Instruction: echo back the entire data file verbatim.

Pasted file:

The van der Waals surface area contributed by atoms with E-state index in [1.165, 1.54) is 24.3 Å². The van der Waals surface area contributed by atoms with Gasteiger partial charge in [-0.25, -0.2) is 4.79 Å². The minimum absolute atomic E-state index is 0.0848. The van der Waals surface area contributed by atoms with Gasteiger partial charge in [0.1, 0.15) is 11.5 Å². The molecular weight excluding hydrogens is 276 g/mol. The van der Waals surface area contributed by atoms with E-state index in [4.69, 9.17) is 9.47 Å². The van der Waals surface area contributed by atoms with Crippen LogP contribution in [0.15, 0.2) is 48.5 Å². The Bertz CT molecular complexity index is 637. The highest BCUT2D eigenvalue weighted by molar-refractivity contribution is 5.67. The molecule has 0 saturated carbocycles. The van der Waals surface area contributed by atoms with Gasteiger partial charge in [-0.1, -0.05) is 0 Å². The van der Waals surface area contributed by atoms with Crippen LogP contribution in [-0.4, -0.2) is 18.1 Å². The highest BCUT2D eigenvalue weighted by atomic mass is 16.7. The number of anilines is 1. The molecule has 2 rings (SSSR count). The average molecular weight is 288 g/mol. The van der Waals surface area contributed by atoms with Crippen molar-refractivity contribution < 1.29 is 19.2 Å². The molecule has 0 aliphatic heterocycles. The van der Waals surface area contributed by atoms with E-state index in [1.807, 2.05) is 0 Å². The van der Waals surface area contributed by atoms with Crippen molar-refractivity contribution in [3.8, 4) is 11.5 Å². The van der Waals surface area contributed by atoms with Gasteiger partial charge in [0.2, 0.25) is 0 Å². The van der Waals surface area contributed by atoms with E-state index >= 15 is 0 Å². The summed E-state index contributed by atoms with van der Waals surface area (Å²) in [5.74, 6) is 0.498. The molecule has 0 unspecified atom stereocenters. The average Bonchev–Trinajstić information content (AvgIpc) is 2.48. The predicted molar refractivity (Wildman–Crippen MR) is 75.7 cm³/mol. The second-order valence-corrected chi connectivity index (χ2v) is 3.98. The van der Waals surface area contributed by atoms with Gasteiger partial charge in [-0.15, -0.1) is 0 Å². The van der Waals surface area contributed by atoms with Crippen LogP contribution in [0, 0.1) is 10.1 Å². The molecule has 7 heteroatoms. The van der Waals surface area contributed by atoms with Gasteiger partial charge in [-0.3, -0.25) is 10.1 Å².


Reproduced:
The van der Waals surface area contributed by atoms with E-state index in [1.165, 1.54) is 24.3 Å². The van der Waals surface area contributed by atoms with Gasteiger partial charge in [-0.25, -0.2) is 4.79 Å². The minimum absolute atomic E-state index is 0.0848. The van der Waals surface area contributed by atoms with Gasteiger partial charge in [0.1, 0.15) is 11.5 Å². The molecular weight excluding hydrogens is 276 g/mol. The van der Waals surface area contributed by atoms with E-state index in [4.69, 9.17) is 9.47 Å². The van der Waals surface area contributed by atoms with Crippen LogP contribution in [0.15, 0.2) is 48.5 Å². The Bertz CT molecular complexity index is 637. The highest BCUT2D eigenvalue weighted by molar-refractivity contribution is 5.67. The molecule has 0 saturated carbocycles. The van der Waals surface area contributed by atoms with Gasteiger partial charge in [-0.1, -0.05) is 0 Å². The van der Waals surface area contributed by atoms with Crippen LogP contribution in [-0.4, -0.2) is 18.1 Å². The highest BCUT2D eigenvalue weighted by atomic mass is 16.7. The number of anilines is 1. The molecule has 2 rings (SSSR count). The average molecular weight is 288 g/mol. The van der Waals surface area contributed by atoms with Crippen molar-refractivity contribution < 1.29 is 19.2 Å². The molecule has 0 aliphatic heterocycles. The van der Waals surface area contributed by atoms with E-state index in [1.807, 2.05) is 0 Å². The van der Waals surface area contributed by atoms with Crippen molar-refractivity contribution in [3.8, 4) is 11.5 Å². The van der Waals surface area contributed by atoms with Gasteiger partial charge in [0.2, 0.25) is 0 Å². The van der Waals surface area contributed by atoms with E-state index >= 15 is 0 Å². The summed E-state index contributed by atoms with van der Waals surface area (Å²) in [5.74, 6) is 0.498. The molecule has 0 unspecified atom stereocenters. The average Bonchev–Trinajstić information content (AvgIpc) is 2.48. The predicted molar refractivity (Wildman–Crippen MR) is 75.7 cm³/mol. The second-order valence-corrected chi connectivity index (χ2v) is 3.98. The van der Waals surface area contributed by atoms with Gasteiger partial charge in [-0.15, -0.1) is 0 Å². The van der Waals surface area contributed by atoms with Crippen LogP contribution in [0, 0.1) is 10.1 Å². The molecule has 7 heteroatoms. The van der Waals surface area contributed by atoms with Gasteiger partial charge in [-0.3, -0.25) is 10.1 Å².